Court to recommend on ‘sleepovers’

The Labour Court is to make its recommendation on excessive ‘sleepover’ hours worked by staff in residential care settings within the next couple of weeks. IMPACT and other unions took the case to the Labour Court after management failed to resolve the problem – which sees staff working an average 67-hour week – under a process set up by the Haddington Road agreement over a year ago.

IMPACT national secretary Louise O’Donnell, who presented the union case at a Labour Court hearing yesterday (Thursday) said management now accepted that ‘sleepover’ duties have to be counted as working time.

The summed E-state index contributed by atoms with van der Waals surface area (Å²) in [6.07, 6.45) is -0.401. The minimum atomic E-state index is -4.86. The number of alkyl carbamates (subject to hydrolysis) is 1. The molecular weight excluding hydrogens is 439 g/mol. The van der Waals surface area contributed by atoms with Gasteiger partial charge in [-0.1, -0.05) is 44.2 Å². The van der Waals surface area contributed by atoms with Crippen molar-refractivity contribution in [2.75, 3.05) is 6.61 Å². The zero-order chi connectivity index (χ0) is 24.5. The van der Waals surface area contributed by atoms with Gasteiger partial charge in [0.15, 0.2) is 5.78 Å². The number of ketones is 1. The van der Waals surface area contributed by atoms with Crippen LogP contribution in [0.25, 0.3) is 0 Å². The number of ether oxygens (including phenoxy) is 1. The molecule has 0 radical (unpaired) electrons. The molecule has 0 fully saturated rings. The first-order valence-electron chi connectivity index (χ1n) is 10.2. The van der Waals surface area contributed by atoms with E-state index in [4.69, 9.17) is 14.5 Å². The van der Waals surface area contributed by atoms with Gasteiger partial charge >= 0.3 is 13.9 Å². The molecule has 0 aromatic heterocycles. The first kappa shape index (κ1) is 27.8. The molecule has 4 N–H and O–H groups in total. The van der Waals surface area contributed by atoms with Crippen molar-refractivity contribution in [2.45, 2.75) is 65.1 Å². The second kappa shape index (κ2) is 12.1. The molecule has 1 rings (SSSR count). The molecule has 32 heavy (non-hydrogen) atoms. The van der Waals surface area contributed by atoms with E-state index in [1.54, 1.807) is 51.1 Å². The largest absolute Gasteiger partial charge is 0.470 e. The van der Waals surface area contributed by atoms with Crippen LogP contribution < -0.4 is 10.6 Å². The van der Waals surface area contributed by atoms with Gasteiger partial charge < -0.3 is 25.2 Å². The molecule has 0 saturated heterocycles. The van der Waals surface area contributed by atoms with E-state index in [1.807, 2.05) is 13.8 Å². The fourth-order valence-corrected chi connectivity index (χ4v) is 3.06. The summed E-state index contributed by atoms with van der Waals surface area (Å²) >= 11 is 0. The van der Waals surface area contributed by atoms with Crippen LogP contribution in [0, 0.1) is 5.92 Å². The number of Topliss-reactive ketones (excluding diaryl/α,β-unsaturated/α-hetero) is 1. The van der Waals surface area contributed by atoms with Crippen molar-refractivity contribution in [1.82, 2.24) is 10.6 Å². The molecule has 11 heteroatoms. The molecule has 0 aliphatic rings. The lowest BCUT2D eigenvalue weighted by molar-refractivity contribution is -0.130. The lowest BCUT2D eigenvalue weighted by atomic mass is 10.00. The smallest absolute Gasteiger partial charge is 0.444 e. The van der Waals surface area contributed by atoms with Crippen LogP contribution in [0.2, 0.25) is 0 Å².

However, management continues to vigorously oppose IMPACT’s claim for an increase in the sleepover rate. Staff currently work eight-hour sleepover shifts for just €5.38 an hour – well below the statutory minimum wage of €8.65.

The case was referred to the Labour Court under the Industrial Relations Act. Pay rates for sleepovers could not have been considered by the Court if the union had referred the case under the Working Time Act, which doesn’t cover pay.

The Labour Court chairperson said he would only be considering the industrial relations aspects of the case and would not rule on retrospection or compensation.  The Court said it hopes to issue its recommendation within a fortnight.